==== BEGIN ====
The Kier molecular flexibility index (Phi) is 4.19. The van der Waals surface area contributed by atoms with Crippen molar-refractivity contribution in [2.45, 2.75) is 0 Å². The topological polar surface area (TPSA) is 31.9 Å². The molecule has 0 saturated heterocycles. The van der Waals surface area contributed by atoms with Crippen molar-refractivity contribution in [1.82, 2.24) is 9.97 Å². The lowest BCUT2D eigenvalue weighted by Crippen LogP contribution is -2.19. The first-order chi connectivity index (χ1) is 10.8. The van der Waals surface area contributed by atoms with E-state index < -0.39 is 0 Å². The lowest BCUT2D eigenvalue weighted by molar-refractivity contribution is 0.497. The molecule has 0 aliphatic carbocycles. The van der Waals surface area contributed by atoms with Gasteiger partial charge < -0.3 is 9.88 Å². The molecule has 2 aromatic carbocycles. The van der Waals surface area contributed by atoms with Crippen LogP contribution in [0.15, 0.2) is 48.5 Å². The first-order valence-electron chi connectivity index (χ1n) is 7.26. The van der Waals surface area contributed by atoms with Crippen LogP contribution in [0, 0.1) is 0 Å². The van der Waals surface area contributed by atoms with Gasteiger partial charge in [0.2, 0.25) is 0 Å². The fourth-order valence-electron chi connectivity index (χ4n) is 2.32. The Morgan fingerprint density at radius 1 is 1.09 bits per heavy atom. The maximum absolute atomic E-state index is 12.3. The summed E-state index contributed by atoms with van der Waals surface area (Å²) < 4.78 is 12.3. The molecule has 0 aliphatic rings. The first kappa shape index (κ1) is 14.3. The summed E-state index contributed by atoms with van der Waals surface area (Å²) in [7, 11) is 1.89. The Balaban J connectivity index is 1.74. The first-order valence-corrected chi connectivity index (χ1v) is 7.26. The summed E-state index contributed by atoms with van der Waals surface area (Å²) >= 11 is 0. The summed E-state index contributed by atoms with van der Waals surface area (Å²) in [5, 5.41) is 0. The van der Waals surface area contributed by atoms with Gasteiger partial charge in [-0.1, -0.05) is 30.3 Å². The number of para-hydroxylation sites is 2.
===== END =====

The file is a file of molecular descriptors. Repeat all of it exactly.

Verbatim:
The Kier molecular flexibility index (Phi) is 4.19. The van der Waals surface area contributed by atoms with Crippen molar-refractivity contribution in [2.45, 2.75) is 0 Å². The topological polar surface area (TPSA) is 31.9 Å². The molecule has 0 saturated heterocycles. The van der Waals surface area contributed by atoms with Crippen molar-refractivity contribution in [1.82, 2.24) is 9.97 Å². The lowest BCUT2D eigenvalue weighted by Crippen LogP contribution is -2.19. The first-order chi connectivity index (χ1) is 10.8. The van der Waals surface area contributed by atoms with E-state index < -0.39 is 0 Å². The lowest BCUT2D eigenvalue weighted by molar-refractivity contribution is 0.497. The molecule has 0 aliphatic carbocycles. The van der Waals surface area contributed by atoms with Gasteiger partial charge < -0.3 is 9.88 Å². The molecule has 2 aromatic carbocycles. The van der Waals surface area contributed by atoms with Crippen LogP contribution in [0.15, 0.2) is 48.5 Å². The first-order valence-electron chi connectivity index (χ1n) is 7.26. The van der Waals surface area contributed by atoms with Crippen LogP contribution in [0, 0.1) is 0 Å². The van der Waals surface area contributed by atoms with Gasteiger partial charge in [0.2, 0.25) is 0 Å². The fourth-order valence-electron chi connectivity index (χ4n) is 2.32. The Morgan fingerprint density at radius 1 is 1.09 bits per heavy atom. The maximum absolute atomic E-state index is 12.3. The summed E-state index contributed by atoms with van der Waals surface area (Å²) < 4.78 is 12.3. The molecule has 0 aliphatic rings. The first kappa shape index (κ1) is 14.3. The summed E-state index contributed by atoms with van der Waals surface area (Å²) in [7, 11) is 1.89. The Balaban J connectivity index is 1.74. The first-order valence-corrected chi connectivity index (χ1v) is 7.26. The summed E-state index contributed by atoms with van der Waals surface area (Å²) >= 11 is 0. The summed E-state index contributed by atoms with van der Waals surface area (Å²) in [5, 5.41) is 0. The van der Waals surface area contributed by atoms with Gasteiger partial charge in [-0.1, -0.05) is 30.3 Å². The number of para-hydroxylation sites is 2.